With China restricting imports, is Whatcom’s recycling still being, well, recycled?

It’s taking longer, but Northwest Recycling Inc. continues to find markets for Whatcom County’s recycling — an increasingly difficult feat since China decided to stop accepting some recyclable trash while restricting others.

The decision by China, once a major buyer of the world’s and Washington state’s recyclables, has made the industry an uncertain one. U.S. cities and counties have struggled to find new markets and, in some, recycling has ended up in landfills.

Meanwhile, the Washington Utilities and Transportation Commission recently asked the state’s counties to rethink policies that require the recycling of some types of plastic, as well as other items, given the current struggles to find markets for them.

In Whatcom County, the glass, cans and paper that people put out curbside is still being recycled, Marty Kuljis, operations manager for Bellingham-based Northwest Recycling Inc., said in a phone interview with The Bellingham Herald last week.

Northwest Recycling is in the commodity recyclables business — meaning the company sells the items it collects at the going rate, which fluctuates.

All of Whatcom County’s curbside recycling goes to Northwest Recycling, where it is further sorted then sent to a number of locations in the U.S. and overseas for processing and to be turned into other products.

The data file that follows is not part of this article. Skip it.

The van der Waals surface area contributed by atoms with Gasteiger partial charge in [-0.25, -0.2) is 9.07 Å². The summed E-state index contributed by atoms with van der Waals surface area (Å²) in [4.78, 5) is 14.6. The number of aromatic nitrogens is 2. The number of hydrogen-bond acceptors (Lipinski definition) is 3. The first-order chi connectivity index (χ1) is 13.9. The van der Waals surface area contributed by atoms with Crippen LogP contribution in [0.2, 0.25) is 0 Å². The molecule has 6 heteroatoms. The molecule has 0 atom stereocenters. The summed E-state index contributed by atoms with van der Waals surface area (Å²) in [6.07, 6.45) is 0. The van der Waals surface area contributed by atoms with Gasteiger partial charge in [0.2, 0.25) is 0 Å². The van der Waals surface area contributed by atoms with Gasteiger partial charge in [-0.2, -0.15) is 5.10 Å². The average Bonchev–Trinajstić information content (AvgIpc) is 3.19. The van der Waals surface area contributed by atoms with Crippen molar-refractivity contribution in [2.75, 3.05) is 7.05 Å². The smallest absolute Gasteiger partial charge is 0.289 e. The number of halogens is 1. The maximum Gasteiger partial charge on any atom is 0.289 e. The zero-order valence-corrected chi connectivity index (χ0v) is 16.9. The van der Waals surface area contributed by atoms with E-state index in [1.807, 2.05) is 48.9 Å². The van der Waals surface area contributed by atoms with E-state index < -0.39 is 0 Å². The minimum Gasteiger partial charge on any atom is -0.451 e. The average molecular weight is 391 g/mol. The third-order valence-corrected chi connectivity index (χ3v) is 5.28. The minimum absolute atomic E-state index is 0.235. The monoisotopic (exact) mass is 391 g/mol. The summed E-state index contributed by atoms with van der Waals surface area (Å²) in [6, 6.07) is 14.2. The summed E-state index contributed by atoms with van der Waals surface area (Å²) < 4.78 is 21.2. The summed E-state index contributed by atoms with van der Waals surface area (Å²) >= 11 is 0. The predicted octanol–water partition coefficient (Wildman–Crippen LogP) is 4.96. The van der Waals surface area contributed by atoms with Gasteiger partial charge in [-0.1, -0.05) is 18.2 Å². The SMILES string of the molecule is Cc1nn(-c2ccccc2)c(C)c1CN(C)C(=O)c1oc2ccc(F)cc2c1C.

Kuljis has said that Whatcom County has been able to find markets for its recycling, including in Malaysia and Indonesia, because it stuck to requiring consumers to separate paper from glass, cans and plastic instead of allowing it all to be dumped into one large bin.

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Shovels, a rake and a broom used for cleanup lean against stacked bales of plastic at Northwest Recycling Inc. in Bellingham. Staff The Bellingham Herald file

That cut down on contamination, Kuljis said in the July 1 Bellingham Herald article.

Still, plastic, paper and cardboard remains difficult to move at this point, Kuljis told The Bellingham Herald.

“There’s markets for them,” Kuljis said. “It’s taking longer. It’s taking longer to ship them.”

That has, at different times, caused piles of recycling to grow at its plants in Bellingham, prompting some to ask Northwest Recycling Inc. what was going on.

Typhoons also have slowed shipping, he added.

As for the state UTC’s request, Kuljis said Northwest Recycling hasn’t yet been told “don’t ship these items because we can’t process them.”

The recyclables market remained unstable, he said.

“There’s a lot of questions out there,” Kuljis said, “but there’s not a lot of answers.”

As for what’s next, Kuljis tells Whatcom County recyclers: “Don’t be surprised with changes that may come in the future with stuff that may not be acceptable anymore.”

Kie Relyea: 360-715-2234, @kierelyea